Everyday Expat Adventures: The Chocolate Crackle Episode

Vietnamese kitchen don’t have ovens.

Our kitchen has a two-ring gas cooktop. Underneath is a cupboard where the gas bottle is stored.

So when Miss M first became aware of birthday parties, I was faced with the dilemma of a cake.

It’s a child’s rite of passage to help bake a cake, sticking fingers into batter and licking beaters and spatulas. I was worried my daughter would miss out on it all.

Luckily I have made a dear friend in Ho Chi Minh City who has an industrial-sized oven in her kitchen. (Making my initial claim of no ovens a lie. But I had to get your attention somehow.)

And so Miss M and I had our first baking experience at Ms A’s house and it was a far classier affair than it would have been without Ms ‘s presence. The result, a dense sweet cake with Milo-flavoured icing … for my birthday. Because I couldn’t stand another six weeks listening to Miss M demand a birthday cake.

Then Ms A went home for a month — leaving us oven-less in the lead-up to Miss M’s birthday.

But, you know, we’d done a cake.

I thought I’d try a traditional Australian kid’s recipe: chocolate crackles. A popular recipe because you don’t need an oven.

Yes, sheer brilliance on my part.

Two days before Miss M’s third birthday, the first one she’s actually aware of, my grand chocolate crackle plan hit a hurdle.

Copha.

Chocolate crackles are made with copha, paper-wrapped blocks of hydrogenated coconut oil. And copha is only available in Australia.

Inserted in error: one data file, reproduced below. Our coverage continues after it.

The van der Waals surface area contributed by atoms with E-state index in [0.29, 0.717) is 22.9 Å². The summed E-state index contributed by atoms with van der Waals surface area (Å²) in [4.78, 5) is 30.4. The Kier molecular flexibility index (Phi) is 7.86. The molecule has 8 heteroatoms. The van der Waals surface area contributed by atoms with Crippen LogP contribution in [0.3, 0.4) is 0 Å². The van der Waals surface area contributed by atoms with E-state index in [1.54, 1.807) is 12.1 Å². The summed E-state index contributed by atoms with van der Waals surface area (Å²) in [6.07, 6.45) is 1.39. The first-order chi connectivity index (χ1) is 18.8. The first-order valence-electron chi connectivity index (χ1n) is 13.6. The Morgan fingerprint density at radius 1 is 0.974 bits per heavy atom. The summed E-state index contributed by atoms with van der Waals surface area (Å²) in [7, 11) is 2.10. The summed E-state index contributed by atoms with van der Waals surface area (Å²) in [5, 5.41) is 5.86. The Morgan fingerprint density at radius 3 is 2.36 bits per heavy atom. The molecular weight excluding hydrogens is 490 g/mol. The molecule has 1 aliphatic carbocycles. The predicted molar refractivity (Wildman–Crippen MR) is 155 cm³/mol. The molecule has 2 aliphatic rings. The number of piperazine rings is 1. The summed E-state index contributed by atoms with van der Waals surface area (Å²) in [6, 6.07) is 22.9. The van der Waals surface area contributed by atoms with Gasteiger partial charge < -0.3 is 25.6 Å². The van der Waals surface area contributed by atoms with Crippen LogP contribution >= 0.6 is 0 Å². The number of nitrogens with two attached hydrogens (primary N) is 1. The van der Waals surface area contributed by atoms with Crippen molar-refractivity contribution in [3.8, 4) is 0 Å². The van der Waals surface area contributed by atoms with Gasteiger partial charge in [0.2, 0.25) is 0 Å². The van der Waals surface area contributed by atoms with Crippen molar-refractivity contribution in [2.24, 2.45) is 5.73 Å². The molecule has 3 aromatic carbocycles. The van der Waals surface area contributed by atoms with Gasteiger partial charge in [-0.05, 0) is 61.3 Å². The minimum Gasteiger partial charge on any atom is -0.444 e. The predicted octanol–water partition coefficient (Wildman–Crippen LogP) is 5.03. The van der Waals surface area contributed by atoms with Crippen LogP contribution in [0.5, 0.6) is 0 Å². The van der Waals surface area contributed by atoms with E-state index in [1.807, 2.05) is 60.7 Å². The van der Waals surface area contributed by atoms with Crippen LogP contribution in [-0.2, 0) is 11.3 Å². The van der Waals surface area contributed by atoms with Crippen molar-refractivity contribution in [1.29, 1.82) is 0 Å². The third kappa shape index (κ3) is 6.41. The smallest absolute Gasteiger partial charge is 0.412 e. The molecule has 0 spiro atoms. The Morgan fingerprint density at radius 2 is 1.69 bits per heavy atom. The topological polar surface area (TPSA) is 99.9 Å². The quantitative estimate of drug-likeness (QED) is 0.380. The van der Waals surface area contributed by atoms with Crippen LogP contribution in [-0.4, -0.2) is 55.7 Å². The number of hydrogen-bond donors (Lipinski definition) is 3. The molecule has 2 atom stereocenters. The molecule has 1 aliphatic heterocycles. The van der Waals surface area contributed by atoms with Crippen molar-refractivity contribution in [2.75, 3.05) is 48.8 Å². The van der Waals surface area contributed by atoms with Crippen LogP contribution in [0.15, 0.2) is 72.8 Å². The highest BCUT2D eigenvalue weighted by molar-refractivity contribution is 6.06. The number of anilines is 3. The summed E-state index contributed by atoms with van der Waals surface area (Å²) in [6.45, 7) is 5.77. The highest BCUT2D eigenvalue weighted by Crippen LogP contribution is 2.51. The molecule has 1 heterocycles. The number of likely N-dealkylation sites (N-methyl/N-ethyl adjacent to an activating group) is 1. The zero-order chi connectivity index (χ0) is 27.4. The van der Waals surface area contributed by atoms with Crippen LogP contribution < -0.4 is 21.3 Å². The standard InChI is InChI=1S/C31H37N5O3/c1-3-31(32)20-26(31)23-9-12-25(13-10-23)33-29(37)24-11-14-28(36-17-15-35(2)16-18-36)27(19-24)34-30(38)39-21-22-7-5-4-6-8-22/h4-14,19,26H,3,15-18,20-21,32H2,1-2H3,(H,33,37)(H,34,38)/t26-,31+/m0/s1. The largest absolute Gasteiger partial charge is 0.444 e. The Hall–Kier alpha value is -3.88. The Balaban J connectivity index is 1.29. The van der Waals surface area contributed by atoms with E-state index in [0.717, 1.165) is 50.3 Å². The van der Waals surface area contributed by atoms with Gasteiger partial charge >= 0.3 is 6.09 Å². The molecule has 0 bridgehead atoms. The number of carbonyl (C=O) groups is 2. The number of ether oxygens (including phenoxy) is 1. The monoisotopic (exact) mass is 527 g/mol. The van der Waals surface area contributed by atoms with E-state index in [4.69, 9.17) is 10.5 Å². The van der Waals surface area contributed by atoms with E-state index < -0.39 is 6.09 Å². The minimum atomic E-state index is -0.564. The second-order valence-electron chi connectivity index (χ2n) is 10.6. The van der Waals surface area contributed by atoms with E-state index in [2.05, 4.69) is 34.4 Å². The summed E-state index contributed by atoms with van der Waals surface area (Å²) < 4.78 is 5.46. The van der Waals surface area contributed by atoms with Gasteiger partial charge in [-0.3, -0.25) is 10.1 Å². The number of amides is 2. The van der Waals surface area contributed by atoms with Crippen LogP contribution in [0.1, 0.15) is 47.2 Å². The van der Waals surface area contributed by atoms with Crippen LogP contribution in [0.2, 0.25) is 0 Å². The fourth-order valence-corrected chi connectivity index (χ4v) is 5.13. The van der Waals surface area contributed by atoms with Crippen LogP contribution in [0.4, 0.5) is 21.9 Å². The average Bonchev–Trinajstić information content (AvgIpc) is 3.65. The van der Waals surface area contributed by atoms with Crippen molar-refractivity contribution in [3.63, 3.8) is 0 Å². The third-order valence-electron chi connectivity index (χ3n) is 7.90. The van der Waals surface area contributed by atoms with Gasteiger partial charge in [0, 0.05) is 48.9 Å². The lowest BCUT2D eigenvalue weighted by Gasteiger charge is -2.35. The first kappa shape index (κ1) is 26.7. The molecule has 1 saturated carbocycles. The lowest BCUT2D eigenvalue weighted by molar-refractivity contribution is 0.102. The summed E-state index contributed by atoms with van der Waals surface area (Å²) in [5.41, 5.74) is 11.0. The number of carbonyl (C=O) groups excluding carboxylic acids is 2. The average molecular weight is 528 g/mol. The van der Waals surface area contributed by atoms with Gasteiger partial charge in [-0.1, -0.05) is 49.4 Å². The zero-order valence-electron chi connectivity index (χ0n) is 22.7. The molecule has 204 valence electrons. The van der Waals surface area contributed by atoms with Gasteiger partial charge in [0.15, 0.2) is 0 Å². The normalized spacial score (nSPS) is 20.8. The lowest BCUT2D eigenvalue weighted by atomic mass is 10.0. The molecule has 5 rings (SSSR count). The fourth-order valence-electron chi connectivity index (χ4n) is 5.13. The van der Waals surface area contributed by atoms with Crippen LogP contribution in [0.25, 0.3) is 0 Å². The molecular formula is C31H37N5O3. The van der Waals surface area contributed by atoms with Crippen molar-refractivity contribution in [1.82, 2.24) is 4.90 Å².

But Uncle Google supplied me with a bunch of copha-less chocolate crackle recipes and so I thought we were good to go. Butter, marshmallows, Cocoa Pops (Cocoa Krispies) and sugar. To be mixed together and dropped into cupcake papers, which we used to call patty papers when I was a kid.

So, the copha issue was conquered.

But …

I couldn’t find patty papers. Even though I was sure I’d seen them before. Somewhere in Ho Chi Minh City.

I thought marshmallows would be the tricky ingredient but I found some hidden on the bottom shelf in the confectionery aisle of Metro, the warehouse-like wholesale supermarket that requires a member card — or a foreign passport — to get through the front door.

I could not find a trace of patty papers — I looked high and low in the An Phu Supermarket and across the road at the glitzy Annam Gourmet shop. I went back and forth twice because I was so sure I’d seen them.

Then I panicked … and issued an appeal on Facebook.

And so … the day before Miss M’s birthday, I raced into the city looking for a shop called Thai Hoa, which apparently is the place for baking enthusiasts in Ho Chi Minh City.

Finallly, after lunch on the day before the birthday, a whole day behind schedule, I dragged a chair over to the kitchen bench and Miss M and I got cooking.

It was a DISASTER.

Chocolate crackles are supposed to be a kids recipe. Meaning that an adult melts the copha and supervises the stirring while the copha is hot. But the kids do the measuring and mixing and then scoop the mix into the patty papers.

Substituting marshmallows and butter does NOT give you the correct consistency. You end up with some kind of molten chewing gum, that strings and sticks and is completely recalcitrant. It is no fun at all, and no task for a small child.

Thankfully, Miss M was more than happy to lick the spoon.

Then help me out with a fall-back kid’s recipe. Rum balls. Without the rum, of course.

The chocolate crackles looked OK in the end but they didn’t taste right.